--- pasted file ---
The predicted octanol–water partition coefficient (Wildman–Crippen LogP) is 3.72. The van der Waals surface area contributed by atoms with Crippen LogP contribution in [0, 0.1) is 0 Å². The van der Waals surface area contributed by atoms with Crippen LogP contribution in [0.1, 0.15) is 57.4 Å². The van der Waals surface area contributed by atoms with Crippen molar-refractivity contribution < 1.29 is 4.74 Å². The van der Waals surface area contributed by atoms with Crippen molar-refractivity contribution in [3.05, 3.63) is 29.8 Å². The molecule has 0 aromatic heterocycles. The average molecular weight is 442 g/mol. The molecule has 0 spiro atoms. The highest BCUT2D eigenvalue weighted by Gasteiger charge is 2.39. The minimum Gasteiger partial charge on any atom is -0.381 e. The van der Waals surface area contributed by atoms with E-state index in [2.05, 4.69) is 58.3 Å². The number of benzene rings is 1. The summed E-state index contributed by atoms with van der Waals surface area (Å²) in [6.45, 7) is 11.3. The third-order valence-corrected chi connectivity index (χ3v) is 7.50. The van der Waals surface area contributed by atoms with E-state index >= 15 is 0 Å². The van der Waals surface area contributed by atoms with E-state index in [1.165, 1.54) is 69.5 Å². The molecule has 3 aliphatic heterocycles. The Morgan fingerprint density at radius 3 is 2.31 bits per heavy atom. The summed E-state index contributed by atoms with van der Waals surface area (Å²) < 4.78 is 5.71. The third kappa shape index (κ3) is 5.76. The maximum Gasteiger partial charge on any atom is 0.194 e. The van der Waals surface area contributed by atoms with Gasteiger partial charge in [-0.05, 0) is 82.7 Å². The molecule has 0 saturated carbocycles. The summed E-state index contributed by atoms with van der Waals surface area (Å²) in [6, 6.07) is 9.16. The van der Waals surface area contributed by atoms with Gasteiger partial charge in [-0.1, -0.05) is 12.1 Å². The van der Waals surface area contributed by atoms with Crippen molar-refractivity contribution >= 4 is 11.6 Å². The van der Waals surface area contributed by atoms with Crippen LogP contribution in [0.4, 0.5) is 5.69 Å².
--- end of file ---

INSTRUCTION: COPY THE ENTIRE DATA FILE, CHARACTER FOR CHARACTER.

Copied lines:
The predicted octanol–water partition coefficient (Wildman–Crippen LogP) is 3.72. The van der Waals surface area contributed by atoms with Crippen LogP contribution in [0, 0.1) is 0 Å². The van der Waals surface area contributed by atoms with Crippen LogP contribution in [0.1, 0.15) is 57.4 Å². The van der Waals surface area contributed by atoms with Crippen molar-refractivity contribution < 1.29 is 4.74 Å². The van der Waals surface area contributed by atoms with Crippen molar-refractivity contribution in [3.05, 3.63) is 29.8 Å². The molecule has 0 aromatic heterocycles. The average molecular weight is 442 g/mol. The molecule has 0 spiro atoms. The highest BCUT2D eigenvalue weighted by Gasteiger charge is 2.39. The minimum Gasteiger partial charge on any atom is -0.381 e. The van der Waals surface area contributed by atoms with E-state index in [2.05, 4.69) is 58.3 Å². The number of benzene rings is 1. The summed E-state index contributed by atoms with van der Waals surface area (Å²) in [6.45, 7) is 11.3. The third-order valence-corrected chi connectivity index (χ3v) is 7.50. The van der Waals surface area contributed by atoms with E-state index >= 15 is 0 Å². The van der Waals surface area contributed by atoms with E-state index in [1.165, 1.54) is 69.5 Å². The molecule has 3 aliphatic heterocycles. The Morgan fingerprint density at radius 3 is 2.31 bits per heavy atom. The summed E-state index contributed by atoms with van der Waals surface area (Å²) < 4.78 is 5.71. The third kappa shape index (κ3) is 5.76. The maximum Gasteiger partial charge on any atom is 0.194 e. The van der Waals surface area contributed by atoms with Gasteiger partial charge in [-0.05, 0) is 82.7 Å². The molecule has 0 saturated carbocycles. The summed E-state index contributed by atoms with van der Waals surface area (Å²) in [6, 6.07) is 9.16. The van der Waals surface area contributed by atoms with Gasteiger partial charge in [-0.1, -0.05) is 12.1 Å². The van der Waals surface area contributed by atoms with Crippen molar-refractivity contribution >= 4 is 11.6 Å². The van der Waals surface area contributed by atoms with Crippen LogP contribution in [0.4, 0.5) is 5.69 Å².